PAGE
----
Surface Transportation Reauthorization Bill Focuses Needed Attention on Infrastructure

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HNTB welcomes congressional passage of bill

With all this good news, the big issue that still remains is where and how to find a sustainable revenue stream

Late last week, Congress gave final approval to a 27-month surface transportation reauthorization bill. The following statement is from Pete Rahn, HNTB leader national transportation practice:

We in the industry recognize the tremendous effort put forth by members of Congress to overcome political differences and find common ground to pass this important legislation.

While state departments of transportation and related industries are applauding Congressional adoption of a 27-month transportation authorization and funding program that moves the nation’s transportation policy in the right direction, the real question that still remains unanswered is how will our nation pay for transportation in the future? After almost three years of wrangling and multiple extensions “Moving Ahead for Progress in the 21st Century Act,” or MAP-21, uses 10 years of savings and new revenues to pay for essentially a two-year bill. Clearly, this is not sustainable.

MAP-21, given the poor outlook for gas tax collections, is a remarkable bi-partisan effort between the House and Senate that provides more than $120 billion to fund the two-year transportation bill. This is a positive indication that Congress understands the importance of transportation to our economy and the daily lives of all Americans. A $120 billion investment sounds huge, however, it is an actual decline from Fiscal Year 2009.

Beyond the funding levels, there are numerous positive elements to MAP-21. They are:

States get more flexibility in administering the program
The bill consolidates the existing interstate maintenance, National Highway System and highway bridge programs, while increasing the percentage of federal transportation funding apportioned to these programs. This gives states more flexibility to choose where to spend limited dollars, including projects that fall outside the NHS.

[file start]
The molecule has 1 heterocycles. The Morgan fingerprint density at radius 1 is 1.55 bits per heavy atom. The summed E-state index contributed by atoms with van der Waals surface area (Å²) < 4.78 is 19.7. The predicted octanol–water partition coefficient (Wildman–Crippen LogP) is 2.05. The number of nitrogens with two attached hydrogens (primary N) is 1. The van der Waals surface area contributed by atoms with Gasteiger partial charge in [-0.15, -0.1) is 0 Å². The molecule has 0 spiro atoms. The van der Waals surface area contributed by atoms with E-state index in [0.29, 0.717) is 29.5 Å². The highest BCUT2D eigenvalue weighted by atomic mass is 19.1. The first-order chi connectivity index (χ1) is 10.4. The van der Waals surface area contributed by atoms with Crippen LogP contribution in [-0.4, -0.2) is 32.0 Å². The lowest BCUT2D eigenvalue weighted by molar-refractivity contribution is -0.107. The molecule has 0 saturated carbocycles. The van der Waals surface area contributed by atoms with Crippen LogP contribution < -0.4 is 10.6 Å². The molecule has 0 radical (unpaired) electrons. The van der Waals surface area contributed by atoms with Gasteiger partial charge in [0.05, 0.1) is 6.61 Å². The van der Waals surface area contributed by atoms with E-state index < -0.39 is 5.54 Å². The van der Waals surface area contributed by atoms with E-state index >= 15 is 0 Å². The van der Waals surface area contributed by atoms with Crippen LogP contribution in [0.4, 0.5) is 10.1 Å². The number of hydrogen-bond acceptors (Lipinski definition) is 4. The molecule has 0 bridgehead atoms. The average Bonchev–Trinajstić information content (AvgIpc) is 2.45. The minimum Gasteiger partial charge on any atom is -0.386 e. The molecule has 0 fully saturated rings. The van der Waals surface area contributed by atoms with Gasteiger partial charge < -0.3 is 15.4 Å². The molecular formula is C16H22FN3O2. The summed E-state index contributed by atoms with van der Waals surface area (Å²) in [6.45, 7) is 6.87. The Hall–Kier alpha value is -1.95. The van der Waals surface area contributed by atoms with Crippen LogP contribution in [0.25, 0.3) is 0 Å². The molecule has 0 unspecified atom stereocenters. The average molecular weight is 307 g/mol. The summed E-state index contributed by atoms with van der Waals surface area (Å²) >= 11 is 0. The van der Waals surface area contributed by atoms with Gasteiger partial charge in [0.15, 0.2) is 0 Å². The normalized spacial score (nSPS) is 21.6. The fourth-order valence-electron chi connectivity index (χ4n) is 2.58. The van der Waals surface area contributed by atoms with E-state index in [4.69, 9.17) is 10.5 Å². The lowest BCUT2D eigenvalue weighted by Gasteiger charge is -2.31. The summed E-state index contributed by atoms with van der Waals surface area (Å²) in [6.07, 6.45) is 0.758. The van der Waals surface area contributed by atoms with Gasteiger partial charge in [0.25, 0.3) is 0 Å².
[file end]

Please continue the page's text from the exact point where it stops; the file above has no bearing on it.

TIFIA funding is increased
The bill significantly increases funding for Transportation Infrastructure Finance and Innovation Act programs and allows TIFIA to fund up to 49 percent of a project. These changes will quickly convert dozens of state projects from “on-hold” to “full-steam-ahead” status. And, it makes many previously thwarted P3 and tolling projects financially viable—critical components of any longer-term solution.

A streamlined review process
The bill establishes a coordinated process for federal agency review of the planning process to deliver projects faster. It sets deadlines for approvals and lays out an efficient arbitration process for resolving disputes.

Renewed interest in freight movement
It recognizes that freight movements are critical to our economic competitiveness and requires freight routes be designated and calls for a national strategic plan for these corridors; the bill adds freight movement to the NHS, ensuring that freight movement is on the table when important funding decisions are made.

With all this good news, the big issue that still remains is where and how to find a sustainable revenue stream to fund a rapidly aging and increasingly congested transportation system. MAP-21 provides some breathing room, however, we must continue to work with our elected officials and the public to increase our investment into the Highway Trust Fund in preparation for the next deadline in 2014. America deserves a long-term, well-funded transportation plan that includes multiple modes of travel.

About HNTB
HNTB Corporation is an employee-owned infrastructure firm serving public and private owners and contractors. With nearly a century of service, HNTB understands the life cycle of infrastructure and solves clients’ most complex technical, financial and operational challenges. Professionals nationwide deliver a full range of infrastructure-related services, including award-winning planning, design, program delivery and construction management. For more information, visit http://www.hntb.com.

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John O'Connell
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